This article features in the December edition of Mountain Bike magazine:
THE DUNLOP “BEYOND THE DESERT EDGE” EXPEDITION will be the first in a series of #BEYONDEXPEDITIONS ventures to be undertaken by duo Peter Van Kets and Jacques Marais over the next four years. Each of these missions will aim to highlight specific regions under environmental threat, while attempting human-powered journeys never before undertaken by man.
Their attempt to cross the unchartered wilderness between the Cunene River on the border with Angola and Swakopmund on the coast of Namibia, was completed successfully at the end of September. Beyond the Desert Edge was sponsored by Dunlop Tyres SA, and Children in the Wilderness is a key fundraising beneficiary. Van Kets, a worldrenowned adventurer, together with photo journalist Jacques Marais and a media and support team, tackled this extreme expedition by fat bike and mountain bike.
Van Kets rode from the Wilderness Safaris camp, Serra Cafema, following the inhospitable edge of the Skeleton Coast National Park. Marais joined him on regular daily stages, and the riders crossed the expansive dune fields into the desolate and remote Hartmann’s Valley. The route passed into the arid Namib interior, doglegging via a rugged Damaraland moonscape, past Brandberg and the Spitzkoppe inselbergs, before finally finishing in Swakopmund after two weeks.
“Beyond the Desert Edge is more about natural exploration than about an egodriven adventure,” says Van Kets. “Our route took us along the edge of an amazing and fragile natural world, and somehow we want to share this incredible journey with every interested party out there.”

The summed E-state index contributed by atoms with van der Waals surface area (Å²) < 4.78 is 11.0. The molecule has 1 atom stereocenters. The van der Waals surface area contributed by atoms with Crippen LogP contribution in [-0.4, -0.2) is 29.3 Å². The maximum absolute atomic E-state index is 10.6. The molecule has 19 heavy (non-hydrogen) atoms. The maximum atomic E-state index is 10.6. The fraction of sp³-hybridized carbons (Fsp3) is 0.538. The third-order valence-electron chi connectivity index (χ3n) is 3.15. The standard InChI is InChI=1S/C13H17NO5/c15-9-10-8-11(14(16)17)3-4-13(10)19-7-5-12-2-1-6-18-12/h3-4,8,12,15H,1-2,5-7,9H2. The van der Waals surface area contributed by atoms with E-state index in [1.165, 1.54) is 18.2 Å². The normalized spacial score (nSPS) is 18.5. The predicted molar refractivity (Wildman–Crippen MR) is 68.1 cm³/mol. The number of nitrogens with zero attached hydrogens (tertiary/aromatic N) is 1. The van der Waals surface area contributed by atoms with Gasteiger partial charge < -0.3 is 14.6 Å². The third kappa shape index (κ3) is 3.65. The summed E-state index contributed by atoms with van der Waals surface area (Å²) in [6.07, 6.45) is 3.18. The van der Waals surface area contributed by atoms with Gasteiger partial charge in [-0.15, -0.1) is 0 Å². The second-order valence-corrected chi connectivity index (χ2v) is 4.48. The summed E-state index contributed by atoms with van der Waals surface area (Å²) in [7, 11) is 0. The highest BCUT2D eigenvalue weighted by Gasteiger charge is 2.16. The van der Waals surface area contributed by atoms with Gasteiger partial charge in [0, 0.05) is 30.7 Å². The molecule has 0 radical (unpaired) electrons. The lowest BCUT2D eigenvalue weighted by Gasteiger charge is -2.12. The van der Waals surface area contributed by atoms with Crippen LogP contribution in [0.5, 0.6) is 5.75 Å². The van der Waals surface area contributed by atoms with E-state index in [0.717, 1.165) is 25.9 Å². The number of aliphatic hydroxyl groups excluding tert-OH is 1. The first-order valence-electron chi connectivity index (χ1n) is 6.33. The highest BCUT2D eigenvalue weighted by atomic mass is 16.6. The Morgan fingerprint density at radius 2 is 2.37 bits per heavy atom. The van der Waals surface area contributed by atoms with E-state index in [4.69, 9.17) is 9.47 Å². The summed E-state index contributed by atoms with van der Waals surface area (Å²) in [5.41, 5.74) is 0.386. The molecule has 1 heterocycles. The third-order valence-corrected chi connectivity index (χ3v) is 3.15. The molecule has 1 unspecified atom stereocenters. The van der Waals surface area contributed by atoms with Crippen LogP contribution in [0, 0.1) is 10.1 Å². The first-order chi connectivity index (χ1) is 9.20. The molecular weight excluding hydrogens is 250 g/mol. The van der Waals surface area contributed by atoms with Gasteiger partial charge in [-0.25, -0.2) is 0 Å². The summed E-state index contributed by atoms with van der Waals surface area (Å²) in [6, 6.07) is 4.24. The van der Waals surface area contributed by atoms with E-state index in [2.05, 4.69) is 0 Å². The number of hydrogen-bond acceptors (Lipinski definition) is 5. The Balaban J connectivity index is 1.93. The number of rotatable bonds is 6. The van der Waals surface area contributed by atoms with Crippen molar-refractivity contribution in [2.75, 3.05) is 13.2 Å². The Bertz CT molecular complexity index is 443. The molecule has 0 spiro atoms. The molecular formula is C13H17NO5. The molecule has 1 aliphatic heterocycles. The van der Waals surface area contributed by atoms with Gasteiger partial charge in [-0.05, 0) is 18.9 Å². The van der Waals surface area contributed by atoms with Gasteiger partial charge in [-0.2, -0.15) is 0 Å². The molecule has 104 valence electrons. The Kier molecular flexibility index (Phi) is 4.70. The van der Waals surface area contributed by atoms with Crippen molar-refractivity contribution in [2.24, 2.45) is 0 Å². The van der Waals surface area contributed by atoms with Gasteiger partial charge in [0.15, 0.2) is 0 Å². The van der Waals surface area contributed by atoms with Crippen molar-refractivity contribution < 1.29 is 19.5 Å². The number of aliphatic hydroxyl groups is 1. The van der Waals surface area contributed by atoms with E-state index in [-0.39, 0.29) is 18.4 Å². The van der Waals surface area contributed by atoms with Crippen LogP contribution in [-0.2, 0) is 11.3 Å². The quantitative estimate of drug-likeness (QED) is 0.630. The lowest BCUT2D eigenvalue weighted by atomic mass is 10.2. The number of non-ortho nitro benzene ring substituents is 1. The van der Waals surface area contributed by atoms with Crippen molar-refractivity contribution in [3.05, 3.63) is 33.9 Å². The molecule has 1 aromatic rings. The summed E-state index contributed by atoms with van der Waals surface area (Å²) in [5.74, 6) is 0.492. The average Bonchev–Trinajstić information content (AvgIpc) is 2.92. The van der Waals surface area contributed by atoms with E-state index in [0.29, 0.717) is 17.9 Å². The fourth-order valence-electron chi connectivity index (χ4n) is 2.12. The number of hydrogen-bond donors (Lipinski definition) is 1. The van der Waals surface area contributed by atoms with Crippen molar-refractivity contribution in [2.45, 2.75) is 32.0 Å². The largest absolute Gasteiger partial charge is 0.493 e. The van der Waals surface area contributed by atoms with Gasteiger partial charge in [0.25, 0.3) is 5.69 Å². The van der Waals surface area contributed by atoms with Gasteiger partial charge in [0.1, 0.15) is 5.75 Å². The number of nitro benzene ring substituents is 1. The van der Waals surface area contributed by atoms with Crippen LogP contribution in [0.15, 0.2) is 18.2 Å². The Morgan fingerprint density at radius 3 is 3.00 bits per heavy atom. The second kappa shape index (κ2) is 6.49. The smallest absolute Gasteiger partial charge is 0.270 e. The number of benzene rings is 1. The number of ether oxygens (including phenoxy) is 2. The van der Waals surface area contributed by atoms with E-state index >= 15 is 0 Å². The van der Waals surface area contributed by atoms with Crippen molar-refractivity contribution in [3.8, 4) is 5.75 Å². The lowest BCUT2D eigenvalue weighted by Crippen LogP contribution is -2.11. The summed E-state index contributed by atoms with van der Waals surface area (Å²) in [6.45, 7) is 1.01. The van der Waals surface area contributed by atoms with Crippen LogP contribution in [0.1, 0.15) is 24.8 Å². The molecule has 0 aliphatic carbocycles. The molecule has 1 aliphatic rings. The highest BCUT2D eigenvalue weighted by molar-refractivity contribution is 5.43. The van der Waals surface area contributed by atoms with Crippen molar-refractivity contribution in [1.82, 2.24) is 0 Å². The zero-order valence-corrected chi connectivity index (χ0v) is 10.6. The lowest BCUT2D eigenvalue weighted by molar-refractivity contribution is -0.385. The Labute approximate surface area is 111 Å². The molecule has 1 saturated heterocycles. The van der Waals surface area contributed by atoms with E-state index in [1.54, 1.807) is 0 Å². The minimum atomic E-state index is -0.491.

Further financial assistance from Spar Eastern Cape helped with key provisioning. Vehicle support came courtesy of Isuzu South Africa. Beyond the Desert Edge could never have happened without the backing of Wilderness Safaris either. “Their unrivalled environmental ethos and indepth knowledge of the region we passed through was key to the success of the adventure, and we hope to help highlight the plight of these delicate ecosystems upon our return.” The team used technical outdoor apparel from HiTec South Africa, neversaydie Giant bikes, Ciovita, Holdfast, Spot Africa, Drip Drop, Race Food, Bean There and Darling Brew. Focused fundraising through a range of channels will go towards the official charity beneficiary, Children in the Wilderness.
Follow our BEYONDEXPEDITIONS Facebook Page, or connect with Peter and Jacques on www.petervankets.com or www.jacquesmarais.co.za
Read Jacques Marais’ report on this incredible adventure, which was a continuation of the article in the Mountain Bike magazine: